I tap Harriet* on her shoulder until she raises her eyes to meet mine.“How are you?” I say loud enough for her to hear.“Half left, half right, otherwise fine,” she says.“Would you like to come to art?” “Yes!”
This is our weekly ritual before the open art therapy group I facilitate on her floor of a retirement community. Harriet is a woman of few words, but I soon found out after starting the group about a year ago that she is a very prolific artist when provided with materials. At first, she arranged cut pieces of brightly colored paper into abstract collages. She seemed to enter a state of flow
while she worked, and seldom spoke during the group. In recent months, Harriet began experimenting with other art materials and methods, including working with colored pencils, found objects, and clay.
Other Art Corner group members also work fairly independently, each intently focused on the artwork in front of them. I make art as well during the group, to promote a non-hierarchical atmosphere and to create response art
as a nonverbal method of witnessing art processes. During a recent group, I looked around the table and questioned whether making art side-by-side was enough to foster a sense of community
. Were we a group, or were we people who happened to be sitting at the same table?
Rather than intellectualizing, I looked to my own art process for the answer. I began to move my pencil on one of two small pieces of paper in front of me. I drew a person’s profile, who appeared to be staring at the small blank page to the right. I almost began intellectualizing again as I wondered what to draw on the blank page on the right, when I heard one of the lessons I’ve learned during improv classes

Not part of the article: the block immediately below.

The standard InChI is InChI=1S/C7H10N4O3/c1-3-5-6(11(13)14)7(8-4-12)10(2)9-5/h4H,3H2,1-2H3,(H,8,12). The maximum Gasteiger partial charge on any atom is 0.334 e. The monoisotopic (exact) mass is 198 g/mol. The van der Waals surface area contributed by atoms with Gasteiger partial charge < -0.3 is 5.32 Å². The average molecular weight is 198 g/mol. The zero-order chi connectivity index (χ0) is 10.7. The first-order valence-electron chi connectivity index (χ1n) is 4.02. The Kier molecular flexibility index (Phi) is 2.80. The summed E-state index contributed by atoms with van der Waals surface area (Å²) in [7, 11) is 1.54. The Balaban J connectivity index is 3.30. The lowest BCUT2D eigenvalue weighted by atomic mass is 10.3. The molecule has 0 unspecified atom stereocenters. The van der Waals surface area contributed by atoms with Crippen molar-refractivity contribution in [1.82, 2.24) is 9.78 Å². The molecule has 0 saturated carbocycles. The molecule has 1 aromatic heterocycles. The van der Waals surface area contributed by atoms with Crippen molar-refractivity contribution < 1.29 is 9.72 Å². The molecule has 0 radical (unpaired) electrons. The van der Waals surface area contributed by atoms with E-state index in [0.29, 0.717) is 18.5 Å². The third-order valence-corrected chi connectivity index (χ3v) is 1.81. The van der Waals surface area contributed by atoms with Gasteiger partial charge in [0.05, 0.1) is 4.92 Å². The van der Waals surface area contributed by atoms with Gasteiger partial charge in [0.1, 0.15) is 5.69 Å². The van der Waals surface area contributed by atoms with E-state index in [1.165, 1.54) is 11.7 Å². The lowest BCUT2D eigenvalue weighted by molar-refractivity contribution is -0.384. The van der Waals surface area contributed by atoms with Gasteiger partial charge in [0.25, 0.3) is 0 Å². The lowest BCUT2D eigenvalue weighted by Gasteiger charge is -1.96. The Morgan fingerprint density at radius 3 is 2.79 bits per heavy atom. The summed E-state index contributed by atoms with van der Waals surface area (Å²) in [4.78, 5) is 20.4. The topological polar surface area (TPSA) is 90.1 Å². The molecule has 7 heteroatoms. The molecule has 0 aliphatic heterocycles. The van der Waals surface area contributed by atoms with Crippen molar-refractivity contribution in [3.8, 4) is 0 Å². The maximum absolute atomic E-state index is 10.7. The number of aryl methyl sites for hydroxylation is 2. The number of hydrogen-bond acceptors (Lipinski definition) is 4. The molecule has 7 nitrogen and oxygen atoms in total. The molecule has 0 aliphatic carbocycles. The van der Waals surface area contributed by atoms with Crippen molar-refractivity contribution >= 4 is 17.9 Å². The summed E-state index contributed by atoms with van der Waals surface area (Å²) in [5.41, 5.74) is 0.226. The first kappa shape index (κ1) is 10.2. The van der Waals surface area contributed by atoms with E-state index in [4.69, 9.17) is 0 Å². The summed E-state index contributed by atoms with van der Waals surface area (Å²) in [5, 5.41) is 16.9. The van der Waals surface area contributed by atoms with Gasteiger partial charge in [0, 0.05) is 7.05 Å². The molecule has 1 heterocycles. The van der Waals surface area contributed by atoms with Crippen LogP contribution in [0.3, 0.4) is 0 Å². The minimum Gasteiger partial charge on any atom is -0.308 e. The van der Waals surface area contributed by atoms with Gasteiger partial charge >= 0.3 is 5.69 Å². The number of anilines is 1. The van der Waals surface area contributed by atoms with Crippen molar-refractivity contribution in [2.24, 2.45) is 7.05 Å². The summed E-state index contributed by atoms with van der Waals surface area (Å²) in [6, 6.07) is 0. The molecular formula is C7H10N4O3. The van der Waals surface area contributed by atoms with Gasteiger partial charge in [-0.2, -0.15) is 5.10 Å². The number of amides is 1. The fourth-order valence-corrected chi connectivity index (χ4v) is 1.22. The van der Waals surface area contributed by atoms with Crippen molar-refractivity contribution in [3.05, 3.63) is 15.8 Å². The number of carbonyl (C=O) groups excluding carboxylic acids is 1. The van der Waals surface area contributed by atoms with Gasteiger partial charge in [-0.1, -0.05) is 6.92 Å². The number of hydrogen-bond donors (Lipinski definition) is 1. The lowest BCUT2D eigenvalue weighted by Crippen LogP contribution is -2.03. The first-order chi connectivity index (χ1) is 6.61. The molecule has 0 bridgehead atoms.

in my head. I looked at the person I’d drawn, and asked myself what that person was feeling. Then I drew another person’s face on the other sheet of paper, creating a facial expression in response to the first, just as I would let my scene partner’s emotion affect my own in an improvised scene.
Harriet looked over at my two drawings of people, then at her collage of paper and clay objects. She spoke: “You’re into human beings! I’m into mess!”
Harriet then silently arranged all of the group members’ artwork on the table, so that it formed one large collage. The two profiles I’d drawn framed her “mess” as if it were a conversation between the two of them. Another artist’s drawing of a smiling sun was positioned above. Suddenly the group felt cohesive, rather than simply people working autonomously around a table.
Improv as Self-Care: More Than an Escape
is an important way that people in caregiving fields can avoid burnout. My favorite self-care practices
are collaging, yoga, and taking weekly improv classes. Improv is not just an escape from the daily challenges that come with my job. As I’ve learned about improv over the past seven months, I’ve found the “rules” of improv
complement my practice as an art therapist, as they do many fields and did in the Art Corner session I described above.
In my next article, I will further explore the ways I have found that practicing improv has enhanced my art therapy practice with aging adults.
For more on expressive arts therapeutic practices, see Erica Hornthal’s Dancing Through Dementia
series, Christy Schoenwald’s take on art therapy versus arts and crafts
, and my past articles on creative writing as therapy
and exhibiting artwork
Thanks to Elyse Baylis for editing this post, to my improv teachers and classmates, and to admitchell08 for the photo.
*Names were changed for the client’s privacy.